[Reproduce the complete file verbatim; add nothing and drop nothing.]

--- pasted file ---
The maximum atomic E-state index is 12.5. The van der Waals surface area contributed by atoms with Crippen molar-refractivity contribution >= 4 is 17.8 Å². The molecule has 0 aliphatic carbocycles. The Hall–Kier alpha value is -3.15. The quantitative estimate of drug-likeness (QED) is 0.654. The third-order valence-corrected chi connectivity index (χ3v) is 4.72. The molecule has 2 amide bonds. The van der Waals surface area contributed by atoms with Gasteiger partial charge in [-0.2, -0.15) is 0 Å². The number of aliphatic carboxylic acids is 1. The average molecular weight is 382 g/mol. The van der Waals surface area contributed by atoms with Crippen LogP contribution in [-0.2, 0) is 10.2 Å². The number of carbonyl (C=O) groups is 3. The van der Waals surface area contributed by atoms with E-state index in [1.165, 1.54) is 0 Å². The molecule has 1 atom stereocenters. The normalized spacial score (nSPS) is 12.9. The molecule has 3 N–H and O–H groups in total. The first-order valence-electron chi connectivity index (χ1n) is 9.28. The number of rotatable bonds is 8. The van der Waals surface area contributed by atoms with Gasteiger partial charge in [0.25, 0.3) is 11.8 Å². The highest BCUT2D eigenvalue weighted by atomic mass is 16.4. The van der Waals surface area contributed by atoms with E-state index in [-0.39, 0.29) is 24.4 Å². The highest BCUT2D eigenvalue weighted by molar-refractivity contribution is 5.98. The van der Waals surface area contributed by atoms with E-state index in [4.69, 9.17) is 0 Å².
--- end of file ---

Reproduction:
The maximum atomic E-state index is 12.5. The van der Waals surface area contributed by atoms with Crippen molar-refractivity contribution >= 4 is 17.8 Å². The molecule has 0 aliphatic carbocycles. The Hall–Kier alpha value is -3.15. The quantitative estimate of drug-likeness (QED) is 0.654. The third-order valence-corrected chi connectivity index (χ3v) is 4.72. The molecule has 2 amide bonds. The van der Waals surface area contributed by atoms with Gasteiger partial charge in [-0.2, -0.15) is 0 Å². The number of aliphatic carboxylic acids is 1. The average molecular weight is 382 g/mol. The van der Waals surface area contributed by atoms with Crippen LogP contribution in [-0.2, 0) is 10.2 Å². The number of carbonyl (C=O) groups is 3. The van der Waals surface area contributed by atoms with E-state index in [1.165, 1.54) is 0 Å². The molecule has 1 atom stereocenters. The normalized spacial score (nSPS) is 12.9. The molecule has 3 N–H and O–H groups in total. The first-order valence-electron chi connectivity index (χ1n) is 9.28. The number of rotatable bonds is 8. The van der Waals surface area contributed by atoms with Gasteiger partial charge in [0.25, 0.3) is 11.8 Å². The highest BCUT2D eigenvalue weighted by atomic mass is 16.4. The van der Waals surface area contributed by atoms with E-state index in [-0.39, 0.29) is 24.4 Å². The highest BCUT2D eigenvalue weighted by molar-refractivity contribution is 5.98. The van der Waals surface area contributed by atoms with E-state index in [4.69, 9.17) is 0 Å².